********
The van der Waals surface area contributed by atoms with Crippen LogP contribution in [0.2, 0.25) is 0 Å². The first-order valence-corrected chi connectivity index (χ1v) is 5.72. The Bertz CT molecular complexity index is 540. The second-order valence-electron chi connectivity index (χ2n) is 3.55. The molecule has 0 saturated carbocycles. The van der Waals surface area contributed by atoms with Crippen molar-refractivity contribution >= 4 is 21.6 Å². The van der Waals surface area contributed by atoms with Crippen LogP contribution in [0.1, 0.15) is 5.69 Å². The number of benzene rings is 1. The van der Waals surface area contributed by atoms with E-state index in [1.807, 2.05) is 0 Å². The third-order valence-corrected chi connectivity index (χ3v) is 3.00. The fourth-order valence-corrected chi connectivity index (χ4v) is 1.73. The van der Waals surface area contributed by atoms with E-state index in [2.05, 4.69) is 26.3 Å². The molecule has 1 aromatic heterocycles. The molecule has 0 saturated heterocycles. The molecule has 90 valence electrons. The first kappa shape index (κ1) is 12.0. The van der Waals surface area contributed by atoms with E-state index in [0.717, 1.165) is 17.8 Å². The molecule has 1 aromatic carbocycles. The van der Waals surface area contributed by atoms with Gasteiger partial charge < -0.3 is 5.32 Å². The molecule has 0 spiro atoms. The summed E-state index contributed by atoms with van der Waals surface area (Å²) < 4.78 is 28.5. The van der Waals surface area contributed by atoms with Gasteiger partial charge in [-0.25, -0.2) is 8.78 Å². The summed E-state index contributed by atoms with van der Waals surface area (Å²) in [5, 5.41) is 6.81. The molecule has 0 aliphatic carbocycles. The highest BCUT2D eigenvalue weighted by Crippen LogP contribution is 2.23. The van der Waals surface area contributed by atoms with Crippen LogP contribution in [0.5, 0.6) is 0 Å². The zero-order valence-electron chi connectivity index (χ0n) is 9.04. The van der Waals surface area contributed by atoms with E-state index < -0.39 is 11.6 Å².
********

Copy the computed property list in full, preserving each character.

The van der Waals surface area contributed by atoms with Crippen LogP contribution in [0.2, 0.25) is 0 Å². The first-order valence-corrected chi connectivity index (χ1v) is 5.72. The Bertz CT molecular complexity index is 540. The second-order valence-electron chi connectivity index (χ2n) is 3.55. The molecule has 0 saturated carbocycles. The van der Waals surface area contributed by atoms with Crippen molar-refractivity contribution >= 4 is 21.6 Å². The van der Waals surface area contributed by atoms with Crippen LogP contribution in [0.1, 0.15) is 5.69 Å². The number of benzene rings is 1. The van der Waals surface area contributed by atoms with E-state index in [1.807, 2.05) is 0 Å². The third-order valence-corrected chi connectivity index (χ3v) is 3.00. The fourth-order valence-corrected chi connectivity index (χ4v) is 1.73. The van der Waals surface area contributed by atoms with E-state index in [2.05, 4.69) is 26.3 Å². The molecule has 1 aromatic heterocycles. The molecule has 0 saturated heterocycles. The molecule has 90 valence electrons. The first kappa shape index (κ1) is 12.0. The van der Waals surface area contributed by atoms with E-state index in [0.717, 1.165) is 17.8 Å². The molecule has 1 aromatic carbocycles. The van der Waals surface area contributed by atoms with Gasteiger partial charge < -0.3 is 5.32 Å². The molecule has 0 spiro atoms. The summed E-state index contributed by atoms with van der Waals surface area (Å²) < 4.78 is 28.5. The van der Waals surface area contributed by atoms with Gasteiger partial charge in [-0.25, -0.2) is 8.78 Å². The summed E-state index contributed by atoms with van der Waals surface area (Å²) in [5, 5.41) is 6.81. The molecule has 0 aliphatic carbocycles. The highest BCUT2D eigenvalue weighted by Crippen LogP contribution is 2.23. The van der Waals surface area contributed by atoms with Crippen LogP contribution in [0.5, 0.6) is 0 Å². The zero-order valence-electron chi connectivity index (χ0n) is 9.04. The van der Waals surface area contributed by atoms with E-state index < -0.39 is 11.6 Å².